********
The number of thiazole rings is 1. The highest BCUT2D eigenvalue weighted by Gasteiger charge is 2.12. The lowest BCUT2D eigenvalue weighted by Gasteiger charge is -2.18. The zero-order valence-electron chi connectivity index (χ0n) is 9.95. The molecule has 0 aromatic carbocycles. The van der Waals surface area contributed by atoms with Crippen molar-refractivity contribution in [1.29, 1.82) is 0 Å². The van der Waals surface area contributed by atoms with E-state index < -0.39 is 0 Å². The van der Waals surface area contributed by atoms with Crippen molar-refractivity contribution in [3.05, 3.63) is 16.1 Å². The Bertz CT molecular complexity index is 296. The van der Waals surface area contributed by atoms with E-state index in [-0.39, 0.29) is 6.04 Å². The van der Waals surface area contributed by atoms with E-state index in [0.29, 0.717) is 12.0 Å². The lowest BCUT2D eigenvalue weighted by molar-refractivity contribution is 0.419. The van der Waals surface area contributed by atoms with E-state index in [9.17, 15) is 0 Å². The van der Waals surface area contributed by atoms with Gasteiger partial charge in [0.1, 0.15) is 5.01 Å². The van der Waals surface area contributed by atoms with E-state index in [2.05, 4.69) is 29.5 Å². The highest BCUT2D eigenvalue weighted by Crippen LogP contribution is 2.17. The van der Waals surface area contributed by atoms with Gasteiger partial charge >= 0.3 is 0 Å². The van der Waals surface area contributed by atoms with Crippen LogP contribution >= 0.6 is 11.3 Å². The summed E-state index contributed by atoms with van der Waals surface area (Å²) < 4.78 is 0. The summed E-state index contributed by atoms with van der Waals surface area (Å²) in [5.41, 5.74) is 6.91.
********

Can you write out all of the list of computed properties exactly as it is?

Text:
The number of thiazole rings is 1. The highest BCUT2D eigenvalue weighted by Gasteiger charge is 2.12. The lowest BCUT2D eigenvalue weighted by Gasteiger charge is -2.18. The zero-order valence-electron chi connectivity index (χ0n) is 9.95. The molecule has 0 aromatic carbocycles. The van der Waals surface area contributed by atoms with Crippen molar-refractivity contribution in [1.29, 1.82) is 0 Å². The van der Waals surface area contributed by atoms with E-state index < -0.39 is 0 Å². The van der Waals surface area contributed by atoms with Crippen molar-refractivity contribution in [3.05, 3.63) is 16.1 Å². The Bertz CT molecular complexity index is 296. The van der Waals surface area contributed by atoms with E-state index in [-0.39, 0.29) is 6.04 Å². The van der Waals surface area contributed by atoms with E-state index in [0.29, 0.717) is 12.0 Å². The lowest BCUT2D eigenvalue weighted by molar-refractivity contribution is 0.419. The van der Waals surface area contributed by atoms with E-state index in [9.17, 15) is 0 Å². The van der Waals surface area contributed by atoms with Gasteiger partial charge in [0.1, 0.15) is 5.01 Å². The van der Waals surface area contributed by atoms with E-state index in [2.05, 4.69) is 29.5 Å². The highest BCUT2D eigenvalue weighted by Crippen LogP contribution is 2.17. The van der Waals surface area contributed by atoms with Gasteiger partial charge >= 0.3 is 0 Å². The van der Waals surface area contributed by atoms with Crippen LogP contribution >= 0.6 is 11.3 Å². The summed E-state index contributed by atoms with van der Waals surface area (Å²) < 4.78 is 0. The summed E-state index contributed by atoms with van der Waals surface area (Å²) in [5.41, 5.74) is 6.91.